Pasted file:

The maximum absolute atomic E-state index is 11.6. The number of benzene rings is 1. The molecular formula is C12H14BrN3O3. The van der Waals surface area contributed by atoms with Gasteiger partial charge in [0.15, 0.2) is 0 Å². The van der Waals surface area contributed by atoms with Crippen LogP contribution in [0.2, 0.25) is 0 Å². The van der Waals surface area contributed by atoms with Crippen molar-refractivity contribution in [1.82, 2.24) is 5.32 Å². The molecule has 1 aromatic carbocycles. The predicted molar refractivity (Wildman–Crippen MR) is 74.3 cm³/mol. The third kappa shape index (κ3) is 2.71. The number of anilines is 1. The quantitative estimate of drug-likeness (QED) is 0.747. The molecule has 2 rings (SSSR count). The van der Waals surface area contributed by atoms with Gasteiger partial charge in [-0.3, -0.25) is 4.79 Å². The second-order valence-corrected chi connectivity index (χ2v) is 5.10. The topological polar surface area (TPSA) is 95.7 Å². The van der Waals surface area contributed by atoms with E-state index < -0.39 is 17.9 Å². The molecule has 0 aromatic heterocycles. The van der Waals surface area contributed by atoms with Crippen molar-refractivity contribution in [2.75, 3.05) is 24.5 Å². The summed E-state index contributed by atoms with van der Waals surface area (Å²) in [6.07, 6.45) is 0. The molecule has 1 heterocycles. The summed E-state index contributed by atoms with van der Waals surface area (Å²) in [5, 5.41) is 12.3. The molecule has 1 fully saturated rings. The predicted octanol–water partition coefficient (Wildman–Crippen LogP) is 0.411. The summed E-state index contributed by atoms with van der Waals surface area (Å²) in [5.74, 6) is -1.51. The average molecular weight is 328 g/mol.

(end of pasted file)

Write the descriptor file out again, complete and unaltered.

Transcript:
The maximum absolute atomic E-state index is 11.6. The number of benzene rings is 1. The molecular formula is C12H14BrN3O3. The van der Waals surface area contributed by atoms with Gasteiger partial charge in [0.15, 0.2) is 0 Å². The van der Waals surface area contributed by atoms with Crippen LogP contribution in [0.2, 0.25) is 0 Å². The van der Waals surface area contributed by atoms with Crippen molar-refractivity contribution in [1.82, 2.24) is 5.32 Å². The molecule has 1 aromatic carbocycles. The predicted molar refractivity (Wildman–Crippen MR) is 74.3 cm³/mol. The third kappa shape index (κ3) is 2.71. The number of anilines is 1. The quantitative estimate of drug-likeness (QED) is 0.747. The molecule has 2 rings (SSSR count). The van der Waals surface area contributed by atoms with Gasteiger partial charge in [-0.3, -0.25) is 4.79 Å². The second-order valence-corrected chi connectivity index (χ2v) is 5.10. The topological polar surface area (TPSA) is 95.7 Å². The van der Waals surface area contributed by atoms with E-state index < -0.39 is 17.9 Å². The molecule has 0 aromatic heterocycles. The van der Waals surface area contributed by atoms with Crippen molar-refractivity contribution in [2.75, 3.05) is 24.5 Å². The summed E-state index contributed by atoms with van der Waals surface area (Å²) in [6.07, 6.45) is 0. The molecule has 1 heterocycles. The summed E-state index contributed by atoms with van der Waals surface area (Å²) in [5, 5.41) is 12.3. The molecule has 1 fully saturated rings. The predicted octanol–water partition coefficient (Wildman–Crippen LogP) is 0.411. The summed E-state index contributed by atoms with van der Waals surface area (Å²) in [5.74, 6) is -1.51. The average molecular weight is 328 g/mol.